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UPDATE 1-U.S. corn, soybean stocks bigger than expected

Mark Weinraub

(Adds analyst quotes, prices)

CHICAGO, March 29 (Reuters) - Massive supplies of both U.S. corn and soybeans remained in storage bins around the country ahead of spring planting, U.S. Agriculture Department data released on Friday showed.

In its quarterly stocks report, USDA pegged domestic corn supplies as of March 1 at 8.605 billion bushels, down from 8.892 billion a year ago but still the third-biggest on record.

Analysts had expected corn stocks of 8.335 billion bushels, according to the average of estimates in a Reuters survey.

Corn prices plunged after the report was released, with the most-active Chicago Board of Trade corn futures contract dropping 4.5 percent to a four-month low. Corn was on track for its biggest daily price decline since July 2016.

In its prospective plantings report, released at the same time as the stocks data, the government said farmers planned to seed 92.792 million acres of corn and 84.617 million acres of soybeans this spring.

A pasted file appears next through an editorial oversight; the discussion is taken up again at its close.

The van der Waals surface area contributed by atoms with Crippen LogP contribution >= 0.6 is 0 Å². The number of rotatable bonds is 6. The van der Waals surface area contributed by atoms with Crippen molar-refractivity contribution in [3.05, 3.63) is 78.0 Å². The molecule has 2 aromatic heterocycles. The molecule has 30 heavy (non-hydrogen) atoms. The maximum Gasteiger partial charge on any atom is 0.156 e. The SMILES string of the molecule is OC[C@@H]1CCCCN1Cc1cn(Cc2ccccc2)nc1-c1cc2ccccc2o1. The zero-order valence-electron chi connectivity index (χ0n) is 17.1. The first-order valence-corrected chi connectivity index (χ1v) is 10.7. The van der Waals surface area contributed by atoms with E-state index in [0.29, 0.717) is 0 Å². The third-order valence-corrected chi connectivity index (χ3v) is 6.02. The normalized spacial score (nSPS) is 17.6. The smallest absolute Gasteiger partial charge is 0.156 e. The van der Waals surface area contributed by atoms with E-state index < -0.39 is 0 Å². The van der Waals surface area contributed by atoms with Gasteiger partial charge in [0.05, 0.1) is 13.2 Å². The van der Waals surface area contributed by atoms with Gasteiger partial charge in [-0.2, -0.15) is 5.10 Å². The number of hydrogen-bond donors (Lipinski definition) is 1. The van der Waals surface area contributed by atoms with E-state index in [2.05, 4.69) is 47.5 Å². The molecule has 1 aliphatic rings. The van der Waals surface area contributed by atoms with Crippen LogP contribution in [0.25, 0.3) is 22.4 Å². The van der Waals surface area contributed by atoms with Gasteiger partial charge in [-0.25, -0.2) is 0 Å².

The plantings outlook was based on surveys of farmers conducted during the first two weeks of March. But severe flooding in recent weeks in key growing areas of the U.S. Midwest may cause farmers to switch up the acreage plans they reported.

"If we continue to see a wet spring, I would expect anywhere from 750,000 to one million acres shift from corn to beans," said Terry Reilly, senior commodity analyst at Futures International.

The glut of supplies allowed traders to shrug off concerns about a reduction in corn acres.

"We are lugging around 8.6 billion bushels of corn, which gives us a bigger buffer than we thought," said Don Roose, president of U.S. Commodities.

Soybean stocks of 2.716 billion bushels were the largest on record for the time period and also were above market forecasts for 2.683 billion. Wheat stocks stood at 1.591 billion bushels, the second-biggest in 31 years.

A bitter trade fight with China, the world's largest buyer of soybeans, hindered the U.S. export program during the winter months, typically a period of high global demand for U.S. supplies.

Soybeans dropped to a three-month low while wheat futures hit their lowest in two weeks. (Additional reporting by Karl Plume; Editing by Chris Reese and Dan Grebler)

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